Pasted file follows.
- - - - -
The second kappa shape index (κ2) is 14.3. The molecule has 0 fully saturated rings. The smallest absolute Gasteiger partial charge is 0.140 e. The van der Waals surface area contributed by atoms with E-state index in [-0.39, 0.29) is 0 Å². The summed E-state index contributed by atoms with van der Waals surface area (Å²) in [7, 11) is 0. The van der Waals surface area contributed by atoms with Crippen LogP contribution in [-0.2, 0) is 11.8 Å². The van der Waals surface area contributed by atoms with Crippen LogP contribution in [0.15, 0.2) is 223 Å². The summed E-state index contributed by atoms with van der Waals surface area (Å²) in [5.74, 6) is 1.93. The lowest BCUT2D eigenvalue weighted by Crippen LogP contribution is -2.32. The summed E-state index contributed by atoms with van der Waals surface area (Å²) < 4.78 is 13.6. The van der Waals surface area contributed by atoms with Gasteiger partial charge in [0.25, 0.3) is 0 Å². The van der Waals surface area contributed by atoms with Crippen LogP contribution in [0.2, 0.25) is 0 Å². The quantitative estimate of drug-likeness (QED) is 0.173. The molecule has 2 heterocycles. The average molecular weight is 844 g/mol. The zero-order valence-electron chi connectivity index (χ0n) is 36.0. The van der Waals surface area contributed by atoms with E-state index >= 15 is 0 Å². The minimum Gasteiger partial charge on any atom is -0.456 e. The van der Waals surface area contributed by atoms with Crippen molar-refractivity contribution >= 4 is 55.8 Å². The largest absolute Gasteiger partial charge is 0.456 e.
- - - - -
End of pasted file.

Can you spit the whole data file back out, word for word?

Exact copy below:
The second kappa shape index (κ2) is 14.3. The molecule has 0 fully saturated rings. The smallest absolute Gasteiger partial charge is 0.140 e. The van der Waals surface area contributed by atoms with E-state index in [-0.39, 0.29) is 0 Å². The summed E-state index contributed by atoms with van der Waals surface area (Å²) in [7, 11) is 0. The van der Waals surface area contributed by atoms with Crippen LogP contribution in [-0.2, 0) is 11.8 Å². The van der Waals surface area contributed by atoms with Crippen LogP contribution in [0.15, 0.2) is 223 Å². The summed E-state index contributed by atoms with van der Waals surface area (Å²) in [5.74, 6) is 1.93. The lowest BCUT2D eigenvalue weighted by Crippen LogP contribution is -2.32. The summed E-state index contributed by atoms with van der Waals surface area (Å²) < 4.78 is 13.6. The van der Waals surface area contributed by atoms with Gasteiger partial charge in [0.25, 0.3) is 0 Å². The van der Waals surface area contributed by atoms with Crippen LogP contribution in [0.2, 0.25) is 0 Å². The quantitative estimate of drug-likeness (QED) is 0.173. The molecule has 2 heterocycles. The average molecular weight is 844 g/mol. The zero-order valence-electron chi connectivity index (χ0n) is 36.0. The van der Waals surface area contributed by atoms with E-state index >= 15 is 0 Å². The minimum Gasteiger partial charge on any atom is -0.456 e. The van der Waals surface area contributed by atoms with Crippen molar-refractivity contribution >= 4 is 55.8 Å². The largest absolute Gasteiger partial charge is 0.456 e.